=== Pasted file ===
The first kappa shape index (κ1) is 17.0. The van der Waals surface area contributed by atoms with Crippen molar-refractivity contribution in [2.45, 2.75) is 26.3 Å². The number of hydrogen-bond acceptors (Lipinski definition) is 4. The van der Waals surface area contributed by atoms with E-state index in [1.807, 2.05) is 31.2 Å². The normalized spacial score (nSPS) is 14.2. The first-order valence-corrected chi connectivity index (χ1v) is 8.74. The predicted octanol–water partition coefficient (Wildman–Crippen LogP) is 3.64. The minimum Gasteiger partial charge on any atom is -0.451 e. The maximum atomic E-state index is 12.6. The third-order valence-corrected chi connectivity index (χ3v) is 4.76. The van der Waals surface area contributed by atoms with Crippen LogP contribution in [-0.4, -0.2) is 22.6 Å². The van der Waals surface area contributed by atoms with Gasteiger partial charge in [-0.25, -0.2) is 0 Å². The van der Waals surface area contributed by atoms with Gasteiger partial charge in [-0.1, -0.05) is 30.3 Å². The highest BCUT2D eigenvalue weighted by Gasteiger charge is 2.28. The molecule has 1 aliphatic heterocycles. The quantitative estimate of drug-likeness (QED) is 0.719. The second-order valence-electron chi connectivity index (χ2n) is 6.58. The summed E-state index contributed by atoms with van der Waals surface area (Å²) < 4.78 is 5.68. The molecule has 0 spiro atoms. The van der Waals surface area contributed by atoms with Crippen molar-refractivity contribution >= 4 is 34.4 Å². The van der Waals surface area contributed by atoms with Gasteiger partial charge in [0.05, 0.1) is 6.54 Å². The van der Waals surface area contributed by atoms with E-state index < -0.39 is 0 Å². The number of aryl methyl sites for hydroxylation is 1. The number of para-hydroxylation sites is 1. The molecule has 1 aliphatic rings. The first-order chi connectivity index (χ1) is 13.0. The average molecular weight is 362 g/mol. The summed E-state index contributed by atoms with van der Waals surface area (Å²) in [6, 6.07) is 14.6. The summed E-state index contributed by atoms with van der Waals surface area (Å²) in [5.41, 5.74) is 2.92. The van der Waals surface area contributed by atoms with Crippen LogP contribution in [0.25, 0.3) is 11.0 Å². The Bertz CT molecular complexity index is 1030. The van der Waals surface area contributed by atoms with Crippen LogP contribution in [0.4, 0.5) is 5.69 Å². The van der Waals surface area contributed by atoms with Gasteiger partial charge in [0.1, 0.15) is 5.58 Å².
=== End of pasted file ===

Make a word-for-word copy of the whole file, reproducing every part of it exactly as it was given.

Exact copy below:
The first kappa shape index (κ1) is 17.0. The van der Waals surface area contributed by atoms with Crippen molar-refractivity contribution in [2.45, 2.75) is 26.3 Å². The number of hydrogen-bond acceptors (Lipinski definition) is 4. The van der Waals surface area contributed by atoms with E-state index in [1.807, 2.05) is 31.2 Å². The normalized spacial score (nSPS) is 14.2. The first-order valence-corrected chi connectivity index (χ1v) is 8.74. The predicted octanol–water partition coefficient (Wildman–Crippen LogP) is 3.64. The minimum Gasteiger partial charge on any atom is -0.451 e. The maximum atomic E-state index is 12.6. The third-order valence-corrected chi connectivity index (χ3v) is 4.76. The van der Waals surface area contributed by atoms with Crippen LogP contribution in [-0.4, -0.2) is 22.6 Å². The van der Waals surface area contributed by atoms with Gasteiger partial charge in [-0.25, -0.2) is 0 Å². The van der Waals surface area contributed by atoms with Gasteiger partial charge in [-0.1, -0.05) is 30.3 Å². The highest BCUT2D eigenvalue weighted by Gasteiger charge is 2.28. The molecule has 1 aliphatic heterocycles. The quantitative estimate of drug-likeness (QED) is 0.719. The second-order valence-electron chi connectivity index (χ2n) is 6.58. The summed E-state index contributed by atoms with van der Waals surface area (Å²) < 4.78 is 5.68. The molecule has 0 spiro atoms. The van der Waals surface area contributed by atoms with Crippen molar-refractivity contribution >= 4 is 34.4 Å². The van der Waals surface area contributed by atoms with Gasteiger partial charge in [0.05, 0.1) is 6.54 Å². The van der Waals surface area contributed by atoms with E-state index < -0.39 is 0 Å². The number of aryl methyl sites for hydroxylation is 1. The number of para-hydroxylation sites is 1. The molecule has 1 aliphatic rings. The first-order chi connectivity index (χ1) is 13.0. The average molecular weight is 362 g/mol. The summed E-state index contributed by atoms with van der Waals surface area (Å²) in [6, 6.07) is 14.6. The summed E-state index contributed by atoms with van der Waals surface area (Å²) in [5.41, 5.74) is 2.92. The van der Waals surface area contributed by atoms with Crippen LogP contribution in [0.25, 0.3) is 11.0 Å². The Bertz CT molecular complexity index is 1030. The van der Waals surface area contributed by atoms with Crippen LogP contribution in [0.4, 0.5) is 5.69 Å². The van der Waals surface area contributed by atoms with Gasteiger partial charge in [0.1, 0.15) is 5.58 Å².